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Dear Cornerstone Partners and friends of CU Lux,

Signs surround us—whether it’s emojis in digital communication, traffic signs that help us navigate the roads, or business logos that mark brand identity. A sign is a visible representation of an idea, something standing for something other than itself. Anything can be a sign as long as someone interprets it as signifying something. In John’s gospel, Jesus performs seven signs as visible symbols of God’s presence on earth. Each of the seven solicits a response: Do you believe that Jesus is the embodiment of God’s presence?

Dear Cornerstone Partners and friends of CU Lux,

A student asked me two weeks ago, “How should I read the Bible?” “Read it as a story,” I said, “read it as the story of God becoming the story of God’s people.”

As Christians, the story of God changes everything. Jesus has a way of shifting our life-script and changing the way our story reads. Joy, hope, peace, patience, kindness, goodness, and love act as subjects of newly formed sentences. Page after page, we find ourselves in paragraphs of new life. It is Jesus, the Author of Life, rewriting our story and empowering us to deal with the other subjects– sadness, anxiety, distress, and evil– that seek to override our script.

Dear Cornerstone Partners and friends of CU Lux,

Let us not grow weary of doing good, for in due season we will reap, if we do not give up (Galatians 6:9). Life during COVID-19 becomes much easier, more meaningful, and beautiful when we bring the goodness of God to others. For this esteemed reason, our students at CU Lux selected Galatians 6:9 to guide all our endeavors this semester.

God has already told us what is good: to pursue justice, love kindness, and walk humbly with our God (Micah 6:8). Doing good, of course, is the work of God in us and through us. We not only hold fast to what is good (Romans 12:9), we are also called to embody every perfect gift that comes from above in word and deed (James 1:17).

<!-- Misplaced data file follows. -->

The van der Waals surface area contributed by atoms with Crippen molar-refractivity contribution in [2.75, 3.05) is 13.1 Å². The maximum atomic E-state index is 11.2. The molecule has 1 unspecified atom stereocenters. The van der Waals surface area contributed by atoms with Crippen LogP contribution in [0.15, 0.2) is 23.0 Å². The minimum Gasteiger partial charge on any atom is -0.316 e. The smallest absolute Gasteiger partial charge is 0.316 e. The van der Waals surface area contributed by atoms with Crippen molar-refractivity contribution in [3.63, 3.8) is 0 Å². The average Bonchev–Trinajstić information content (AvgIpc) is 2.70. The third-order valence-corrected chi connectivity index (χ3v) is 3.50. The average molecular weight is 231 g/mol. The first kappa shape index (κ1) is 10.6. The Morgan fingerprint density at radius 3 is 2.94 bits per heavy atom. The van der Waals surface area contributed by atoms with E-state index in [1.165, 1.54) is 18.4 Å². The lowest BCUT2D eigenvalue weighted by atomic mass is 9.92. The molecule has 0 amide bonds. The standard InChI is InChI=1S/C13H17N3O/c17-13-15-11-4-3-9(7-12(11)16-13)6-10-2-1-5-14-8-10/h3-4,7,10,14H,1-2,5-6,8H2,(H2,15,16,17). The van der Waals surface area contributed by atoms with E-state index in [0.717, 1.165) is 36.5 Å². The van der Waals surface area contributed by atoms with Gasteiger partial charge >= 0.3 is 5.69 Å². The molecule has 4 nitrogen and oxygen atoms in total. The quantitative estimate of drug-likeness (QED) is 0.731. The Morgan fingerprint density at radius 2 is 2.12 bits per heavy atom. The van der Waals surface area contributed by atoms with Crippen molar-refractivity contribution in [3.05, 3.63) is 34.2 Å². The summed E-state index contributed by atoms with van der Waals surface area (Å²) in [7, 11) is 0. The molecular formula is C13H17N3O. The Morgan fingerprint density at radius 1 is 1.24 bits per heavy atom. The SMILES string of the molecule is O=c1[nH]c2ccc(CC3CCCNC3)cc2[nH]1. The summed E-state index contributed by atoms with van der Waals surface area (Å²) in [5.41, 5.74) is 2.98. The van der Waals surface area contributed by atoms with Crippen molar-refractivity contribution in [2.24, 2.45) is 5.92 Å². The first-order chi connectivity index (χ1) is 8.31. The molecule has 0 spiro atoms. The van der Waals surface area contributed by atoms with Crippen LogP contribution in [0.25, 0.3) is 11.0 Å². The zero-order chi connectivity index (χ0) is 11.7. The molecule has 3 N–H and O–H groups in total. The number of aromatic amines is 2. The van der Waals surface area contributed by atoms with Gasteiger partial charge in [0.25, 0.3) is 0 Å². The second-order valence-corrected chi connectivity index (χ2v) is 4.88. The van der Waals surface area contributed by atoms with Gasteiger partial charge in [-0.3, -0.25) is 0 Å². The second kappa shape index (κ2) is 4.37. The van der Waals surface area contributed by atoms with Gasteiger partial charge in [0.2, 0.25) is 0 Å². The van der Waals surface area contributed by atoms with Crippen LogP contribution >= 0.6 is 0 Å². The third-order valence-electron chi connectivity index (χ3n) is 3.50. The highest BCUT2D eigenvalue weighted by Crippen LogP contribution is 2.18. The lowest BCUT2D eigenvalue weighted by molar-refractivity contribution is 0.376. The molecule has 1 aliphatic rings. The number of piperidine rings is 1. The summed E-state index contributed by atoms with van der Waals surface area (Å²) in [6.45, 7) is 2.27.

Dear Cornerstone Partners and friends of CU Lux,

Our Biblical faith is the affirmation that God’s presence changes our lives in transformative ways. Once we were no people, but now we are God’s people; once we had not received mercy, but we have now received mercy. Once we were nothing, now we are something (1 Peter 2:10).

With Yale University students back on campus for the spring semester, CU Lux organized a retreat that invited students to unite for conversations about God’s transformative power and presence in their lives. The virtual retreat began with icebreakers that warmed up the conversation and continued with a heart-opening time of worship. Students experienced the liveliness of God’s presence in small group Bible study, silent moments of reflection, one-on-one prayer, and large group testimony sharing.

Dear Cornerstone Partners and friends of CU Lux,

All of us are prone to forget the things God has done for us. We need reminders. When Joshua led God’s people towards their new home, they had to cross the Jordan River ( Joshua 3:15-16). God parted the waters, and His people walked through on dry land (v. 17). To create a memorial of this miracle, they took twelve stones from the middle of the riverbed and stacked them on the other side (4:3, 6–7). When others asked what the stones meant, God’s people would tell the story of what God had done that day.

Dear CU Lux Cornerstone Partners and friends of the Ministry,

As we stand at the close of 2020, we at CU Lux are continuing to reflect on how we’ve needed to cope, adapt, and endure as many familiar landmarks of doing ministry have been drastically shifted during this time. We’ve been learning to grow in our faith in the Lord, but are amazed to experience the goodness of the Lord as we’ve tried to lean on Him.